Human rights NGOs have been swamped with calls from employers concerned about changes to migrants’ national protection status that could render hundreds destitute.
The Home Affairs Ministry last week announced it would be halting the Temporary Humanitarian Protection – New status, known as THPn for failed asylum seekers, as from next year.
This is a form of regularisation granted since 2010 to those who “through no fault of their own” cannot be returned to their home country. THPn applicants were required to fulfil criteria such as employment, independent housing and fiscal contributions and would have arrived here before 2008. The rest were classified simply as failed asylum seekers.
According to data obtained by the NGOs, there were nearly 1,000 people with THPn in 2015.
Following a recent review, current THPn statuses will only be renewed until October, 2017, and no new ones will be issued.
Ironically, holders are in the meantime expected to procure all required documentation from their country of origin that would allow them to apply for a residence permit covering their stay in Malta after October 2017.
For 16 NGOs, these plans will affect hundreds, constituting a regression of fundamental human rights for some, and a clear path towards destitution for most.
We don’t think it’s humane to hang the threat of deportation over the heads of people who have been here for several years
The many years they have spent working, forming relationships, paying fiscal contributions and renting homes will be suddenly erased on November 1, 2017.
Hundreds of people will be required to comply with requirements that the ministry knows they are unable to meet, as several countries of origin refuse or are unable to provide these documents, the NGOs said.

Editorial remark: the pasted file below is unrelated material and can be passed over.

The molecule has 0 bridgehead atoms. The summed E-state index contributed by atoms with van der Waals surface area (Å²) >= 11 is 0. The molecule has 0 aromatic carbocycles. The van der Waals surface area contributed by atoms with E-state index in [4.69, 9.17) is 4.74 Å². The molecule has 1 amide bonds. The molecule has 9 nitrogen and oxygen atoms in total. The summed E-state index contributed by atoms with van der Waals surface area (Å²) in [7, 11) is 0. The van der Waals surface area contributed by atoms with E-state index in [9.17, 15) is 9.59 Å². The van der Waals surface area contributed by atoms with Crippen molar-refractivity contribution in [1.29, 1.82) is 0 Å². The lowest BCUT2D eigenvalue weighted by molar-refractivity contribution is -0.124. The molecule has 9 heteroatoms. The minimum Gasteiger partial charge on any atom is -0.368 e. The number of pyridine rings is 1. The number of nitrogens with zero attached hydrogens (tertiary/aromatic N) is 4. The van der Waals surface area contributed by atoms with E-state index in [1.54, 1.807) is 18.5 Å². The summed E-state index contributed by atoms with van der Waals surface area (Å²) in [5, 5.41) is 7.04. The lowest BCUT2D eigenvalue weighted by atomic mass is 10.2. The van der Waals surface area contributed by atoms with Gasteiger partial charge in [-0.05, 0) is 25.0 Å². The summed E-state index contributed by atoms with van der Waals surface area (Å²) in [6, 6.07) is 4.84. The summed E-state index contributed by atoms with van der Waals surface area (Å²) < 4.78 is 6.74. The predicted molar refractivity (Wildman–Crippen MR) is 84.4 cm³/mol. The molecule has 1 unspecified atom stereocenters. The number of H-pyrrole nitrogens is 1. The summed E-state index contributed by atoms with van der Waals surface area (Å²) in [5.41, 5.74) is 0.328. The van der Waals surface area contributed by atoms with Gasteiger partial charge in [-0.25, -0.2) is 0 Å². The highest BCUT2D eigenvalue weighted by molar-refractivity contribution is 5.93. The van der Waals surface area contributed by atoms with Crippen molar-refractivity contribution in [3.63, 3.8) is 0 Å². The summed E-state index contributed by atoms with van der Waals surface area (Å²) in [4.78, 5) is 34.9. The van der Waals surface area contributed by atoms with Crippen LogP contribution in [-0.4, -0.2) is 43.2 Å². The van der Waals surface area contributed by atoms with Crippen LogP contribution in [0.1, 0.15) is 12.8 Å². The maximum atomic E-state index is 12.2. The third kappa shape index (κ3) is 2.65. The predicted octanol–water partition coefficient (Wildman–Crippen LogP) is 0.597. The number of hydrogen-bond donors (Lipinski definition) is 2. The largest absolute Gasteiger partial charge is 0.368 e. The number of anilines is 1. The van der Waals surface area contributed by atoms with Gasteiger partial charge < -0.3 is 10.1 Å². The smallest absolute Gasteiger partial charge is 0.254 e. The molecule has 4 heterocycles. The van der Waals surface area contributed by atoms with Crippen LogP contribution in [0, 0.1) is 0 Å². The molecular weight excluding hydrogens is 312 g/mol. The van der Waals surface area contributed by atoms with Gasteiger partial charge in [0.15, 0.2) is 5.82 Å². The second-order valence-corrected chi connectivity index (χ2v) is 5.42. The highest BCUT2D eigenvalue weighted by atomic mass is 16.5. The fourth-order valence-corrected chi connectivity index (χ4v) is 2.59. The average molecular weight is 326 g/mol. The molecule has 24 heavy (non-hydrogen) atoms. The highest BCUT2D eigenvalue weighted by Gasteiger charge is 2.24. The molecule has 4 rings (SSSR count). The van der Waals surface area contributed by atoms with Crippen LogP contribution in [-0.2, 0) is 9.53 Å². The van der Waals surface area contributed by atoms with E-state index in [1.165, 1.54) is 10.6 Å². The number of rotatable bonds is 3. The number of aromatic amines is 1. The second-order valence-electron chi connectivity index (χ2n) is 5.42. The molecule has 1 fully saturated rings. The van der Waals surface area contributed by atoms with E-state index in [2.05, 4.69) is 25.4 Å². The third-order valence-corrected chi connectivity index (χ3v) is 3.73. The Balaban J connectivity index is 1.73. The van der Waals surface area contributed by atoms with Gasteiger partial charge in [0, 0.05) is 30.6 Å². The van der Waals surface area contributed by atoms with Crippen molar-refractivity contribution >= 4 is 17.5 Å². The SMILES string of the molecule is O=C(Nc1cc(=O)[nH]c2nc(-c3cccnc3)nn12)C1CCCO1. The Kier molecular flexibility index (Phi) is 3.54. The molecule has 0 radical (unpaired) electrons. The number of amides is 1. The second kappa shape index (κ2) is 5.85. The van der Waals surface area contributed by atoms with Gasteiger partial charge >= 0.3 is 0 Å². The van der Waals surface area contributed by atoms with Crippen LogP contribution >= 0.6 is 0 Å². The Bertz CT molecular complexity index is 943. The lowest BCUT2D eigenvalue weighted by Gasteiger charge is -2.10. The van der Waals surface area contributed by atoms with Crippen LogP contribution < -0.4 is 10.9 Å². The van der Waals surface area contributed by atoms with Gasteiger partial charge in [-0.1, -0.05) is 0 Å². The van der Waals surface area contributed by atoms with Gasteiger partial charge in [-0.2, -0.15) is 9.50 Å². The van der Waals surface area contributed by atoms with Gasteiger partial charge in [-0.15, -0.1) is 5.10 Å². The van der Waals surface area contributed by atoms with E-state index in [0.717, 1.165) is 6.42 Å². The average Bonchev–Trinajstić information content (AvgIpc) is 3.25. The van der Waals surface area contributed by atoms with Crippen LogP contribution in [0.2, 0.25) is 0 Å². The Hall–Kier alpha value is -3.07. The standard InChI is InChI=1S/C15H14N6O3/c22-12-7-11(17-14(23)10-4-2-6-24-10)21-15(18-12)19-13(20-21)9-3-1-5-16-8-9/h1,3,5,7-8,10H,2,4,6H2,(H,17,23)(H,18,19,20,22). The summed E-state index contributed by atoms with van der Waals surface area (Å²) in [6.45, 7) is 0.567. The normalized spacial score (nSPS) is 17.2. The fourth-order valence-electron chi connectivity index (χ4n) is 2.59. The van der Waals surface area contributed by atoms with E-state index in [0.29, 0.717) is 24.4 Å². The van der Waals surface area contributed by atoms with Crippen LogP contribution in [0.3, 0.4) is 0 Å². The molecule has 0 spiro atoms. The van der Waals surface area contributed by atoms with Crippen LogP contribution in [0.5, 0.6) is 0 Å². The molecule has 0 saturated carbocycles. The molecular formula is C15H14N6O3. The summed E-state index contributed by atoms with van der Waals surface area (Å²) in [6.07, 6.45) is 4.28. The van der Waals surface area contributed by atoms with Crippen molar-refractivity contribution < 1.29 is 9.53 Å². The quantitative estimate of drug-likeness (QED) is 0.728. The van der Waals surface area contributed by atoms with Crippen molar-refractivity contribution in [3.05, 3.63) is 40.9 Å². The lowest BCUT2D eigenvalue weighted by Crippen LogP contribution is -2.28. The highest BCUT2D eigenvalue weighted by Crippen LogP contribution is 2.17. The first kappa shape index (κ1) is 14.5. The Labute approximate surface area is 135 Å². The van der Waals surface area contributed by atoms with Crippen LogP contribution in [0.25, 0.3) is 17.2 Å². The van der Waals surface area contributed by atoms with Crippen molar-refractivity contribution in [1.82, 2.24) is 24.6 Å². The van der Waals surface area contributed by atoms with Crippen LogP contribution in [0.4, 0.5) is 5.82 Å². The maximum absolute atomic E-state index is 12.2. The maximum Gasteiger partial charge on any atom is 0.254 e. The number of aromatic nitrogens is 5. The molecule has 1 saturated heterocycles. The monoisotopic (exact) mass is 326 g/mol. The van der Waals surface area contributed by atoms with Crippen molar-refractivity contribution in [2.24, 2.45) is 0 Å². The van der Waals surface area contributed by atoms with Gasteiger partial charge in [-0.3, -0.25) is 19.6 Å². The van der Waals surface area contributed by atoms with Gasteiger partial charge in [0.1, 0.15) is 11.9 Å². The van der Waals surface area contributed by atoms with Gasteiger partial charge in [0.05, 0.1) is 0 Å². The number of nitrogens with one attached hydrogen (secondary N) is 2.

A total of 23 human rights NGOs have even drawn a position paper on THPn, clarifying that their recommendations were not for people who consistently attempted to avoid immigration authorities.
Their focus was on people who despite their irregular migration situation, complied with reporting and other obligations.
The people directly impacted by the review have lived and worked in Malta for years – some for as long as 18 years and all for at least nine years. Most are from West African countries and there are a number with families, including children born here.
Aditus director Neil Falzon yesterday told this newspaper that Maltese employers within different sectors, including construction and factory industries, are voicing their concern about news that THPn for failed asylum seekers will be halted.
This was not just a legal and humanitarian issue, but also economic, Dr Falzon noted, and some sectors actually depended on migrant labour.
This was also true for the pension and social security systems in some European countries, which have an ageing population and will increasingly grow dependent on young workers.
News of the THPn review emerged at the same time that 33 men were rounded up by the police and placed in detention last week. The ministry said this arrest was unrelated to the review.
Dr Falzon said that a large number of these 33 people have settled down in Malta as they have been here for several years.
They know Maltese, work regularly, pay NI and tax contributions and lead an independent life. Some have long-term partners. While none of them have THPn, they have a document signed by a police officer every three months.
“In both instances – the halting of the THPn as from next year and the detention of the 33 people – we don’t think it’s humane to hang the threat of deportation over the heads of people who have been here for several years.
“We’re objecting to the government exercising its right to deport failed asylum seekers after they built a life here,” he added.
The 23 NGOs are in fact recommending regularisation for failed asylum seekers, including those with THPn, who cooperate with immigration authorities.
The legal framework should establish clear time limits beyond which non-returnable migrants will no longer be considered as being subject to return procedures. Such time limit should not exceed five years.
Questions sent to the Home Affairs Ministry remained unanswered by the time this newspaper went to print.
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